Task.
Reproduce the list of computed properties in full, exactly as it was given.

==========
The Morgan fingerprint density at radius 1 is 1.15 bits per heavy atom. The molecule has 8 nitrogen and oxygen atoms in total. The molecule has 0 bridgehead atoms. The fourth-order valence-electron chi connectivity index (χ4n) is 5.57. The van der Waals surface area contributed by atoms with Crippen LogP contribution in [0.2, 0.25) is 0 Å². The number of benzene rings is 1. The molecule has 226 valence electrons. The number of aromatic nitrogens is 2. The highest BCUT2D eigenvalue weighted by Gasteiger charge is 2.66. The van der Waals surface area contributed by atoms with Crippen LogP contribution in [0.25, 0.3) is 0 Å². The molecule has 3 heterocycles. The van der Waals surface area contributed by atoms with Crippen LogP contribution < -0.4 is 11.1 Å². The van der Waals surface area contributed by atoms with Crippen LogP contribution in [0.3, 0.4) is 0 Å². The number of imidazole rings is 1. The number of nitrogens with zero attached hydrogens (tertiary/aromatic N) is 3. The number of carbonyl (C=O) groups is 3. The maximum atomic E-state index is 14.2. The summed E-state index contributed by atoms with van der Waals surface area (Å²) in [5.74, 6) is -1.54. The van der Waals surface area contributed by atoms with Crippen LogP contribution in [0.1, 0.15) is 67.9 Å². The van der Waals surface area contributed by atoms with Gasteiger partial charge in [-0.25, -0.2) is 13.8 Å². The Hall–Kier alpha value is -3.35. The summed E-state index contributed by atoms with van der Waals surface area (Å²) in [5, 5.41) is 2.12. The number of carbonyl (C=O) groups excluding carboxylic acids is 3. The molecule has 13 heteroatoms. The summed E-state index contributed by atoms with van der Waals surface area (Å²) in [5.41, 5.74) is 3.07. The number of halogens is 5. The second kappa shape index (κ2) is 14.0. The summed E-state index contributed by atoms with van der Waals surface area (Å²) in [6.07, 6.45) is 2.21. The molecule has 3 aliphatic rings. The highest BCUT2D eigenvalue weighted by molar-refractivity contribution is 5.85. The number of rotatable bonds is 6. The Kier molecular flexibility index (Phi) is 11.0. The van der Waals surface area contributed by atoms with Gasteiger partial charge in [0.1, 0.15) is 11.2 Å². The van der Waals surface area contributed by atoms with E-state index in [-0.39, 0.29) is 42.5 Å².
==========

The Morgan fingerprint density at radius 1 is 1.15 bits per heavy atom. The molecule has 8 nitrogen and oxygen atoms in total. The molecule has 0 bridgehead atoms. The fourth-order valence-electron chi connectivity index (χ4n) is 5.57. The van der Waals surface area contributed by atoms with Crippen LogP contribution in [0.2, 0.25) is 0 Å². The number of benzene rings is 1. The molecule has 226 valence electrons. The number of aromatic nitrogens is 2. The highest BCUT2D eigenvalue weighted by Gasteiger charge is 2.66. The van der Waals surface area contributed by atoms with Crippen LogP contribution in [0.25, 0.3) is 0 Å². The molecule has 3 heterocycles. The van der Waals surface area contributed by atoms with Crippen LogP contribution < -0.4 is 11.1 Å². The van der Waals surface area contributed by atoms with Crippen LogP contribution in [0.3, 0.4) is 0 Å². The number of imidazole rings is 1. The number of nitrogens with zero attached hydrogens (tertiary/aromatic N) is 3. The number of carbonyl (C=O) groups is 3. The maximum atomic E-state index is 14.2. The summed E-state index contributed by atoms with van der Waals surface area (Å²) in [5.74, 6) is -1.54. The van der Waals surface area contributed by atoms with Crippen LogP contribution in [0.1, 0.15) is 67.9 Å². The van der Waals surface area contributed by atoms with Gasteiger partial charge in [-0.25, -0.2) is 13.8 Å². The Hall–Kier alpha value is -3.35. The summed E-state index contributed by atoms with van der Waals surface area (Å²) in [5, 5.41) is 2.12. The number of carbonyl (C=O) groups excluding carboxylic acids is 3. The molecule has 13 heteroatoms. The summed E-state index contributed by atoms with van der Waals surface area (Å²) in [5.41, 5.74) is 3.07. The number of halogens is 5. The second kappa shape index (κ2) is 14.0. The summed E-state index contributed by atoms with van der Waals surface area (Å²) in [6.07, 6.45) is 2.21. The molecule has 3 aliphatic rings. The highest BCUT2D eigenvalue weighted by molar-refractivity contribution is 5.85. The number of rotatable bonds is 6. The Kier molecular flexibility index (Phi) is 11.0. The van der Waals surface area contributed by atoms with Gasteiger partial charge in [0.1, 0.15) is 11.2 Å². The van der Waals surface area contributed by atoms with E-state index in [-0.39, 0.29) is 42.5 Å².